This book is a compilation of some lovely essays Julian Barnes has written about other writers and their books.
Each essay focuses on one writer and some particular aspect of the writer or the book. In some cases, the essays are an insightful critique of the book. In others, he talks about his personal encounters with the writer.
The book opens with a lovely, humorous essay on his encounters with the author Penelope Fitzgerald as he talks about his train journey with her on the way back from a book award ceremony. The next three essays are devoted to Ford Madox Ford. In the first of these essays, he discusses Ford’s love for Provence, France. The next two essays focus on Ford’s famous works – The Good Soldier and the Parade’s End quartet. I haven’t read any of these books but Barnes’ high praise for them makes me think I should read these sooner than later.
The next two essays feature Rudyard Kipling and his love for France, and the French love of Kipling. Kipling and France? I was scratching my head at that one…in my mind he is the staunch pucca sahib of the British Empire and such types are not known for their love of France. But such it is, and I was surprised by how much I loved these two essays. They are probably my favorites in this book and I love the peek that I got into this side of Kipling.
Reading this book, I was made aware that Kiping is not the only Francophile, Julian Barnes himself is an in-depth lover of most things French. This is obvious when he talks about people like Marimée and Fénéon. These personalities are obscure to people with a passing knowledge of French history or literature. In effect, people like me. These two essays could have so easily been tedious but Barnes somehow manages to make them interesting. This is followed by yet another essay on another French author Michel Houellebecq – a talented and pretentious French writer.
Among these French-related essays, the one that stands out is Translating Madame Bovary that compares the merits and demerits of the various translations done of Gustave Flaubert’s masterpiece. What I eventually got out of this essay is, if you want a free-flowing translation, read the one by Steegmuller. If you want something that sticks closer to the original language of the book, try out the Lydia Davis translation.
Barnes shows a number of examples of the original French sentence along with the various translations, and in each and every example the Steegmuller version stood out for ease of reading while at the same time conveying the intent of the original. Definitely, that’s the version I will be looking out for when I get around to reading this book.
What thrilled me reading the essay is finding I could easily understand the meaning of the French prose without having to peek at the translation. Maybe my French is not so rusty after all. I do balk at reading the entire novel in French though.
What impressed me reading the essay is finding that Barnes has read a jaw-dropping 5 maybe 6 translations of Madame Bovary. This is a true literature and French and Flaubert lover and to do such a critical analysis of these translations? That’s a lot of research right there.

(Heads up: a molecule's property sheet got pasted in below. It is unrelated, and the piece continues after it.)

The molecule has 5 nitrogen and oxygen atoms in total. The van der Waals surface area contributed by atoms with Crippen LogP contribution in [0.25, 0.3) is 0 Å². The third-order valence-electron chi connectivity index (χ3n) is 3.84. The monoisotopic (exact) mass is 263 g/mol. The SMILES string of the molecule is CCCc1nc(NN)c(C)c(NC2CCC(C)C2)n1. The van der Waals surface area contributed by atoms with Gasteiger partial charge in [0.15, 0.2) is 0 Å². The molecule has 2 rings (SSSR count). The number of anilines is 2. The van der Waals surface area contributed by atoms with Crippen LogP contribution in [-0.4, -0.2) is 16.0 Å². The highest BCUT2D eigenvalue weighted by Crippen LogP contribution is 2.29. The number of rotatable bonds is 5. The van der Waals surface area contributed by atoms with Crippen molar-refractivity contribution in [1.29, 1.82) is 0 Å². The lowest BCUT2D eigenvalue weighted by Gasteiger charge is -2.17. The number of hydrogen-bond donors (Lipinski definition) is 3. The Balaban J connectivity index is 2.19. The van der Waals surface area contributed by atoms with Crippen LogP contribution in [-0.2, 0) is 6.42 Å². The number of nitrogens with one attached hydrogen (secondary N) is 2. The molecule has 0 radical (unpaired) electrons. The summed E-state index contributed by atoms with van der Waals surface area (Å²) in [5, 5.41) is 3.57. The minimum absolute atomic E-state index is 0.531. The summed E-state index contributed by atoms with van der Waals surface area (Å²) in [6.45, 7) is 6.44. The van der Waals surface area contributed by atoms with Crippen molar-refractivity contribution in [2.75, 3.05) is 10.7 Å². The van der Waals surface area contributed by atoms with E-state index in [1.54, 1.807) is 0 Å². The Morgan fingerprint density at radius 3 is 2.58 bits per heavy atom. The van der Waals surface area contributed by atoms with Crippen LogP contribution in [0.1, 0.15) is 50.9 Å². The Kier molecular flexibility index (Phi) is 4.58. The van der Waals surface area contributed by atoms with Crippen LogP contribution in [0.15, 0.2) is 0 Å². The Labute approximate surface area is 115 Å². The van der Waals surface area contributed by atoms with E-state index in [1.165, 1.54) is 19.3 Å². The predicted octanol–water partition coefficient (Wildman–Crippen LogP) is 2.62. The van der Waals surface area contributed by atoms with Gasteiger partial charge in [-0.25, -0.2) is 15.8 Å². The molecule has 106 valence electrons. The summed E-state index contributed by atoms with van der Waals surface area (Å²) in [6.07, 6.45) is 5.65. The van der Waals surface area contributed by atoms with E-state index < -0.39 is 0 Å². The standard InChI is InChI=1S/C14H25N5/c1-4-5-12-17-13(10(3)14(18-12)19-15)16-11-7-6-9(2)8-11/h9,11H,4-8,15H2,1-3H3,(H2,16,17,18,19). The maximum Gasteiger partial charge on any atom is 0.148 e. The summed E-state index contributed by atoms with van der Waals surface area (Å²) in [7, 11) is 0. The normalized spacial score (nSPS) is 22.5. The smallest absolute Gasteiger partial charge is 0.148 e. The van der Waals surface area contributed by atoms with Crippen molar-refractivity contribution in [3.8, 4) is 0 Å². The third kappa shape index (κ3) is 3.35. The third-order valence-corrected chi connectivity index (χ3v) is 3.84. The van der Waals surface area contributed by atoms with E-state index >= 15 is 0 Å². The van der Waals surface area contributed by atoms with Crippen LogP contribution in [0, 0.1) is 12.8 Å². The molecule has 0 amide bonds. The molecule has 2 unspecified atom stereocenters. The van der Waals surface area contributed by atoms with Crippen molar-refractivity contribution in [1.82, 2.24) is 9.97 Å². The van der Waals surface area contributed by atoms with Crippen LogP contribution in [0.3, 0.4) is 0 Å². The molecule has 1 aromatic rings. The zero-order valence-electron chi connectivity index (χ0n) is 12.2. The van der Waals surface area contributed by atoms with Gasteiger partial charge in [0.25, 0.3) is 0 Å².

The next essay is a lovely critique of The Reef by Edith Wharton. I don’t have much to say about this except that this is another book that I hope to read someday. There’s another essay on Lorrie Moore, which is probably the most forgettable one in this book.
A change of pace follows with a fictional homage to Hemingway. This story is nice but felt a little flat. The story seems to be heavily drawn from Barnes’ own personal experience and such stories fail to be dramatic enough. I think it doesn’t work very efficiently at actually being an homage.
Next up is a rambling, overlong essay on John Updike – an American author I like but I could have done with a little less of him in the essay.
One interesting fact emerged though…
Updike wrote poetry! I never knew that; the only writing of his that I am familiar with is the Rabbit series. His poetry seems quite readable too if you go by the excerpts Barnes has included in his essay. Here’s a poem that Updike wrote about the apparent dying of the pastime of reading…
A life poured into words – apparent waste
intended to preserve the thing consumed.
For who, in that unthinkable future
when I am dead, will read? The printed page
was just a half-millennium’s brief wonder…
Neat one, isn’t it? Do you think it’s true?
The last essay is heart-breaking. Barnes writes about Joan Didion’s and Joyce Carol Oates’ books on grief after the deaths of their partners. But more than that, it’s a beautiful essay on grief made even more poignant by the fact that throughout this essay, while appearing to talk in general about grief, his own grief at the death of his partner screams through every sentence. His last sentence is a quote from Dr. Samuel Johnson and which seems to reflect Barnes’ own thoughts…
He that outlives a wife whom he has long loved, sees himself disjoined from the only mind that has the same hopes, and fears, and interest; from the only companion with whom he has shared much good or evil; and with whom he could set his mind at liberty, to retrace the past or anticipate the future. The continuity of being is lacerated; the settled course of sentiment and action is stopped; and life stands suspended and motionless, till it is driven by external causes into a new channel. But the time of suspense is dreadful.
So very beautiful! I highly recommend this book for serious readers and readers who are interested in the lives of other writers. It’s a slow read, but I savored every word of this book.
Thanks to Penguin Random House for sending me a copy of this book to read and review.